Articles Nigar Khana: City's cultural identity, aesthetic pleasure for art...

Nigar Khana: City’s cultural identity, aesthetic pleasure for art lovers

Nigar Khana: City’s cultural identity, aesthetic pleasure for art lovers

By Jehangir Khan Tareen

MULTAN, Nov 26 (APP):It is how fascinating for a place itself to turn from an armoury to serve as locals’ and tourists’ aesthetic pleasure destination, promoting distinguished and rare cultural crafts of extra ordinary creativity and genius.
Nigar Kana, located opposite to the mausoleum of great saint Hazrat Shah-Rukn-i-Alam, is known as a House of
Art for selling handicrafts, exhibits antiquities, cultural and artistic items for over 45 years.
Climbing down the steep stairs of this enchanting locus, one finds oneself into a world of colours consisted of mosaic art, Naqashi, wooden, glass work, blue pottery, jewelery made of camel bone, table lamps, flasks, plaster of Paris decoration pieces and many more.
Abul Waheed, who has been running Nigar Khana after his father Abdul Hameed for the last 30 years says that his father, who was a carpenter by profession, had extra ordinary command of manufacturing innovative flower pots.
Now, many artisans were contributing to it, he said, and everyone of them is master of his art. Their distinctive approach is a source of attraction and inspiration for a large number of daily visitors.
About Camel Skin work, Mr Waheed claimed that Multan was the only city in the world where this unprecedented art survives.
Former president Zia-ul-Haq, prime ministers , Balakh Sher Mazari, Syed Yusuf Raza Gilani, ex envoys of US, Australia, China, Japan, Argentina and many other countries to Pakistan besides several literary including Ahmad Nadeem Qasimi, Amjad Islam Amjad and Ata-ul- Haq Qasmi had visited Nigar Khana.
In his book Pakistan Handbook, a famous writer Isobel Shaw authors: “The old gun emplacement on the Southern end of the fort mound is a platform with a good view over Shah Rukn-i-Alam’s tomb, in one direction, and the old city of Multan in the other. Nearby is the armoury, now a souvenir and pottery shop called Nigar Khana. Steep steps lead into a tomb like interior where you can see a selection of blue pottery and painted camel Skin lampshades and vases. If you climb up to the roof, you can watch the artisans paint the camel skin.”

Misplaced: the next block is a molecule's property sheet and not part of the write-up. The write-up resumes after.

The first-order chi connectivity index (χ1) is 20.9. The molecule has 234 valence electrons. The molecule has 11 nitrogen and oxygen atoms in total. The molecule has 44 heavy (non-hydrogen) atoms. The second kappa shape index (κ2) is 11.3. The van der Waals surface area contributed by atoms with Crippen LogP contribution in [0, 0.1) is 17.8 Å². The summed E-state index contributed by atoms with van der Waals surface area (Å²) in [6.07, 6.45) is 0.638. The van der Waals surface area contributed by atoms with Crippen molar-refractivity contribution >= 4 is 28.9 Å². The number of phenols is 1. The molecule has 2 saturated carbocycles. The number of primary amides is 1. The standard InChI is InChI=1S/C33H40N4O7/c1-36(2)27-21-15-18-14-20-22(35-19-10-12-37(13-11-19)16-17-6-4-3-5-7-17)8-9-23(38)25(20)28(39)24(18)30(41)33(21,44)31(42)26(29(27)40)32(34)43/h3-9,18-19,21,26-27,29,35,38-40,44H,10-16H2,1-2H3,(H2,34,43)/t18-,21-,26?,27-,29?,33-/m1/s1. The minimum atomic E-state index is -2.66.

Punjab Finance minister, Dr Aisha Ghaus Pasha wrote in visitor’s book, “I have been delighted to see, the rich cultural of Punjab and very keen to see it well perceived and widely publicized. Thank you for preserving it for us.”
Waheed said that a large number of visitors kept on pouring in the art house since morning till evening as they are open from 8:30 am to 9pm in summers and from 9: 30 pm to 6: 30 pm in winters.
In November, 1989 Syed Yusuf Raza Gilani Then Federal Minister for Tourism had visited Nigar Khana and said that by visiting here, the tourists would carry pleasant memories with them, Waheed informed.
He urged the incumbent government to allocate a piece of land where all artisans could work under one roof to save time and money.
About the interest of tourists in purchasing items, he informed that women preferred to buy jewellery made of camel bone and elephant, wooden and other decoration pieces while people coming from other cities buy blue pottery and camel skin articles.
A well-known artisan of blue pottery, Ustad Alam, had also been working at Nigar Khana, he disclosed and added that Ustad sahib was a fast friend of his father.
Historians say earlier it was Barood Khana of Qasim Fort and was used as storehouse of gunpowder and weapons. It was badly damaged during siege of Multan by British in 1848. Later, Pakistan government converted it into a Nigar Khana or art house for selling handicrafts.
This subterranean domed chamber is believed to have been built in 1720, probably by Sher Afgan, the Naib Nazim of Multan during the rule of Muhammad Shah (1719-1748).
A map prepared during the reign of Nawab Muzaffar Khan Shaheed (1778-1818) and later on copied by the officials of Nawab of Bahawalpur shows the location of this building situated between Jamia Masjid and Sard Khana and on the south of the Mausoleum of Rukn-i-Alam and quite close to De Darwaza (today’s Qasim Bagh Gate).
Both the Barood Khana and Sard Khana are shown as identical buildings each having a dome above ground surrounded by an arched veranda all around.
The Sard Khan and the Jamia Masjid have disappeared now, however; the Barood Khan is still there although its arched verandah has also disappeared.
The single entrance is on the northern side which has a staircase that descends into the crossed shaped spacious room some 20 feet below the outside surface.
The light is filtered down through the main entrance and the three windows fitted in the neck of the dome on the remaining sides.
This structure survived the devastating powder magazine explosion that destroyed almost all buildings in the fort in 1848. The Barood Khana had been converted into a souvenir shop prior to 1972.

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